Jonas Edward Salk
American research scientist

1914 - 1995

Jonas Edward Salk, an American research scientist, worked in the field of preventive medicine. He gained his greatest recognition for developing a vaccine that became the first effective weapon in preventing poliomyelitis (polio). Albert B. Sabin later developed an effective oral polio vaccine.

In addition to his work on poliomyelitis, Salk also made significant contributions to the understanding of influenza, a severe infectious disease. Both poliomyelitis and influenza are caused by viruses, the microorganisms which are the smallest germs.

Vast amounts of material about immunity had accumulated since "the golden age of bacteriology" in the last half of the 1800's. Salk had to distill this information and apply the findings to his polio vaccine. He found it necessary to weaken the virus with formalin without knocking out its ability to stimulate the body to produce protective antibodies. Since each type of microorganism has its own antibodies, Salk's vaccine contained all three polio virus types recognized at the time.

The Salk vaccine. In 1953, Salk announced the development of a trial vaccine. The viruses the vaccine contained had been killed with a formaldehyde solution. Among the first to receive the vaccine were Salk, his wife, and their three sons. The vaccine was found safe, and there was evidence that it was effective.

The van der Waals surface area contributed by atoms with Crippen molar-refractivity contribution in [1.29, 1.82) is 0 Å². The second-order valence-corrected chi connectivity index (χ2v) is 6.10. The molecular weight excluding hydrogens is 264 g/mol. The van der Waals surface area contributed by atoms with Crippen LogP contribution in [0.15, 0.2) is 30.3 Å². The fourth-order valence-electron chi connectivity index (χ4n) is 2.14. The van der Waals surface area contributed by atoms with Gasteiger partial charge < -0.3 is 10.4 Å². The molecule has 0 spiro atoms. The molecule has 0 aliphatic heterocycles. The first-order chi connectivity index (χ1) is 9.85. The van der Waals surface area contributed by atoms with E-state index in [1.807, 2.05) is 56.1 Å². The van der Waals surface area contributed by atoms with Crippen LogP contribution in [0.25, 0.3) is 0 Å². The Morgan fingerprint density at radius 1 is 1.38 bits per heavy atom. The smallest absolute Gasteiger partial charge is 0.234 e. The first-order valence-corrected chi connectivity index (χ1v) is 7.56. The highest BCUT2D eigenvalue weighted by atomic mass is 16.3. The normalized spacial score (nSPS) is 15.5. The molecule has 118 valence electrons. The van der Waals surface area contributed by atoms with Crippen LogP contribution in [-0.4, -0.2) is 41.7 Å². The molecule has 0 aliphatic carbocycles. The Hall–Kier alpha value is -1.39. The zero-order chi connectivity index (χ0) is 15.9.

It was further tested during a mass trial on 1,830,000 schoolchildren in 1954. This trial was sponsored by the National Foundation for Infantile Paralysis (now the March of Dimes Birth Defects Foundation), which had given $1,700,000 to Salk and his researchers for their project. The vaccine was pronounced safe and effective in April 1955. Salk received many honors, including a citation from President Dwight D. Eisenhower and a congressional gold medal for "great achievement in the field of medicine." He refused all cash awards and returned to his laboratory to improve the vaccine.

His life. Salk was born in New York City, the oldest of a garment industry worker's three sons. He helped pay for his education by working after school and earning scholarships. He graduated from the New York University School of Medicine in 1939. There he did research with viruses in the laboratory of Thomas Francis, Jr.

In 1942, Salk went to the University of Michigan on a research fellowship and advanced to the position of assistant professor of epidemiology (the study of the causes and control of epidemics). Francis had become head of the department of epidemiology at Michigan's school of public health. Salk worked with Francis to develop influenza vaccines. Later, Francis directed the evaluation of the mass tests of the Salk antipolio vaccine.

Salk taught at the University of Pittsburgh from 1947 to 1964. In 1963, the Salk Institute for Biological Studies was established in La Jolla, California. Salk served as director of the institute.

Contributor: Audrey B. Davis, Ph.D., Curator of Medical Sciences, National Museum of American History, Smithsonian Institution.

Additional resources

Hargrove, Jim. The Story of Jonas Salk and the Discovery of the Polio Vaccine. Childrens Pr., 1990. Younger readers.

Sherrow, Victoria. Jonas Salk. Facts on File, 1993.

Smith, Jane S. Patenting the Sun: Polio and the Salk Vaccine. Morrow, 1990.


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